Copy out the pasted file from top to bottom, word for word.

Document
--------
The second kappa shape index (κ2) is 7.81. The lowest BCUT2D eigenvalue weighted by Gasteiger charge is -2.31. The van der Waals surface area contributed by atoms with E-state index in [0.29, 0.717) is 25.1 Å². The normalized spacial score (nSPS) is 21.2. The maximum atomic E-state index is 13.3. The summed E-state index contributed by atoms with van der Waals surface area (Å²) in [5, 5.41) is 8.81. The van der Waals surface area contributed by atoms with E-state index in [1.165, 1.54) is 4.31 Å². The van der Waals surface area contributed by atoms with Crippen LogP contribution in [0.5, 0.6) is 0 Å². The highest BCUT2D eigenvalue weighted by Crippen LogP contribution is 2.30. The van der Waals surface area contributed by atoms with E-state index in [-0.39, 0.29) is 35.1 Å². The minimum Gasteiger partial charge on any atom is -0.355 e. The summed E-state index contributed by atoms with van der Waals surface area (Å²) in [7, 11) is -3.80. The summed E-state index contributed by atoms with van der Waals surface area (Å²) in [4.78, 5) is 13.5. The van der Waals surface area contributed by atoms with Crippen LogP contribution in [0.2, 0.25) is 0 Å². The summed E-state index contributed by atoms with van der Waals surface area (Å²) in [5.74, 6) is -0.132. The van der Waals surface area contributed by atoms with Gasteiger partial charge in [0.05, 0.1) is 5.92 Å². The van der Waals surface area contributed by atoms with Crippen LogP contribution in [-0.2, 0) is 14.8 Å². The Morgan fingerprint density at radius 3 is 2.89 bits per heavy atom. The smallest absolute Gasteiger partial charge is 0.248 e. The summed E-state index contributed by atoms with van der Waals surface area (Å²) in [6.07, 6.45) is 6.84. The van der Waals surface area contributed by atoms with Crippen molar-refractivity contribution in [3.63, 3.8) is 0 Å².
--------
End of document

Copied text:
The second kappa shape index (κ2) is 7.81. The lowest BCUT2D eigenvalue weighted by Gasteiger charge is -2.31. The van der Waals surface area contributed by atoms with E-state index in [0.29, 0.717) is 25.1 Å². The normalized spacial score (nSPS) is 21.2. The maximum atomic E-state index is 13.3. The summed E-state index contributed by atoms with van der Waals surface area (Å²) in [5, 5.41) is 8.81. The van der Waals surface area contributed by atoms with E-state index in [1.165, 1.54) is 4.31 Å². The van der Waals surface area contributed by atoms with Crippen LogP contribution in [0.5, 0.6) is 0 Å². The highest BCUT2D eigenvalue weighted by Crippen LogP contribution is 2.30. The van der Waals surface area contributed by atoms with E-state index in [-0.39, 0.29) is 35.1 Å². The minimum Gasteiger partial charge on any atom is -0.355 e. The summed E-state index contributed by atoms with van der Waals surface area (Å²) in [7, 11) is -3.80. The summed E-state index contributed by atoms with van der Waals surface area (Å²) in [4.78, 5) is 13.5. The van der Waals surface area contributed by atoms with Crippen LogP contribution in [0.2, 0.25) is 0 Å². The summed E-state index contributed by atoms with van der Waals surface area (Å²) in [5.74, 6) is -0.132. The van der Waals surface area contributed by atoms with Gasteiger partial charge in [0.05, 0.1) is 5.92 Å². The van der Waals surface area contributed by atoms with Crippen LogP contribution in [-0.2, 0) is 14.8 Å². The Morgan fingerprint density at radius 3 is 2.89 bits per heavy atom. The smallest absolute Gasteiger partial charge is 0.248 e. The summed E-state index contributed by atoms with van der Waals surface area (Å²) in [6.07, 6.45) is 6.84. The van der Waals surface area contributed by atoms with Crippen molar-refractivity contribution in [3.63, 3.8) is 0 Å².